Player-friendly design draws golfers to Boulder City

On a recent Monday holiday, Boulder City Golf Course Head Golf Professional Tony Fiorentini politely informed a caller that the first available tee time was well after noon, evoking an extended pause. Another hopeful single ambled into the club’s small golf shop to receive the same news.

It is telling, given the impact the nation’s lingering economic woes have had on the business of golf, that players still drive into Boulder City from the Las Vegas Valley to play a municipal course. Boulder City Golf Course has long been recognized as one of the region’s best values, but it isn’t as though other clubs haven’t adjusted their prices to be more competitive. There’s just something a little different about this place.

To call the Boulder City Golf Course forgiving would be accurate to a degree, but an oversimplification. Most of the front nine — the course was constructed in the 1970s as a nine-hole track — features side-by-side fairways, so especially wayward drives have a way of working out. Although the course has undergone a little turf removal in recent years, it remains largely wall-to-wall grass, making scarred irons are a rarity.

On the other hand, Boulder City presents a challenge to which few players weaned on desert golf are accustomed — tree trouble. Sprawling pines and massive cottonwoods line many of the fairways, greatly contributing to the course’s pleasing aesthetic and adding a degree of complexity to the otherwise straightforward Billy Casper design. Beyond that, water comes into play on more than a few holes, although not in a penal island-green fashion.

Playing a few strides over 6,600 yards from the back, Boulder City opens gently with a short but slightly uphill par 5. Those who avoid the bunkers bracketing the fairway of this 490-yard hole are rewarded by a clear look at the green, the right side of which is capably defended by a steeply lipped bunker. Firmly packed sand makes accurate blasts a tricky proposition. Although Boulder City’s greens are relatively slow, the slope from behind most holes makes braking difficult on down-hillers.

After a bit of marching band practice around the rectangular collection of early holes that culminates in a long trip back toward the clubhouse, golfers face the course’s most daunting challenge, a 416-yard par 4 that is exceptionally demanding from the tee box. A lake guards the right edge of No. 6’s fairway, while a pair of bunkers and a thick line of trees punish any drives that stray left. Those who have difficulty controlling the big dog should seriously consider clubbing down off the tee. While doing so makes for a long approach, the green is relatively open, and this strategy takes double-bogey out of play.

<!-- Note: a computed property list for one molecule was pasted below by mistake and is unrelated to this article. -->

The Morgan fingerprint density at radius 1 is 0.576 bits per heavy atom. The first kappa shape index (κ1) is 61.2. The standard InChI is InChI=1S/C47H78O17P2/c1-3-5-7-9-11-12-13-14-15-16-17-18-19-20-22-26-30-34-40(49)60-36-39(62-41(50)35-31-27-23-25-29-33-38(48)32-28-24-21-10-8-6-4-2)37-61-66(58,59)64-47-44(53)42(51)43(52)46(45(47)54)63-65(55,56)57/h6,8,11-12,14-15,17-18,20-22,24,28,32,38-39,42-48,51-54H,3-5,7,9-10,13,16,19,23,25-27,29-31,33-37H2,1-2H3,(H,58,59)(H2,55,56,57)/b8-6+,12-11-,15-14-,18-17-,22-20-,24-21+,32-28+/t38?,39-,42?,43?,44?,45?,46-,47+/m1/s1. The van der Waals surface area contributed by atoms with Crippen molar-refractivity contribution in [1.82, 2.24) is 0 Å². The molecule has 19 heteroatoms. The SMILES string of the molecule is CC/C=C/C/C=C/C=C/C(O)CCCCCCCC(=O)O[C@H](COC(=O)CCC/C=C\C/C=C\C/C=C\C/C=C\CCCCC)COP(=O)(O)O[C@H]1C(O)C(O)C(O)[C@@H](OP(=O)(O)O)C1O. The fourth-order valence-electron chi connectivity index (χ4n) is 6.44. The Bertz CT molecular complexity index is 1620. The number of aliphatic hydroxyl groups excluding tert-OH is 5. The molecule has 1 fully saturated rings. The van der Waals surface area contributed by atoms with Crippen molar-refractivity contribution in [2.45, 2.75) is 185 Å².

This tough hole is followed by a short but vexingly difficult par 3. Although it plays only 170 yards, the green is backed by water, and any tee shots that hop over the back fringe are likely to find the pond. A birdie opportunity for accurate iron players, this hole can be frustrating for those who tend to hit their mid irons thin.

The front nine closes with a 400-yard par 4 that shares a lake — and more than a few balls — with No. 6. While the tendency to steer away from the watery right edge is almost irresistible, doing so lengthens the hole and, depending upon how far left the drive wanders, can obscure the line to the green with overhanging tree branches. A bunker guards the putting surface’s right edge, while the slope falls away quickly from the green’s left side.

After a couple of short, easy par 4s to start the return trip, a feast-or-famine hole arrives in the form of the 481-yard par 5 12th. The fairway is bordered on both sides by mature cottonwoods and, farther askew, residential backyards. However, the test on this hole is the second shot, which longer hitters can send all the way to the green. Be warned: a thin creek fronts the putting surface about 20 yards out, so a run-up requires more luck than skill. Additionally, bunkers await on both sides, while a pond lurks off the left edge. All but the big bombers should lay up to wedge distance.

At 452 yards, No. 15 is by far Boulder City’s longest par 4, earning it honors as the course’s second most difficult hole. Although it plays slightly downhill, two solid shots are required to reach the two-tiered green. The key to making par is the approach, which under no circumstances should carry past the pin. From above the hole, it is possible to run a putt not just past the cup, but off the front of the green entirely.

A round at the Boulder City Golf Course ends, as it began, with a good scoring opportunity. The 384-yard par 4 bends ever so slightly to the left around a small bunker, but the landing zone is generous. While the green is well-protected by bunkers, one-putts are not uncommon on its flat surface.

With its combination of low greens fees, solid conditions and playability, it is no wonder that Boulder City continues to draw players from throughout Southern Nevada. Boulder City Golf Course is located at 1 Clubhouse Drive in Boulder City, 15 minutes south of Henderson via U.S. Highway 95.

To make a tee time, call 293-9236 or visit www.bouldercitygolf.com.

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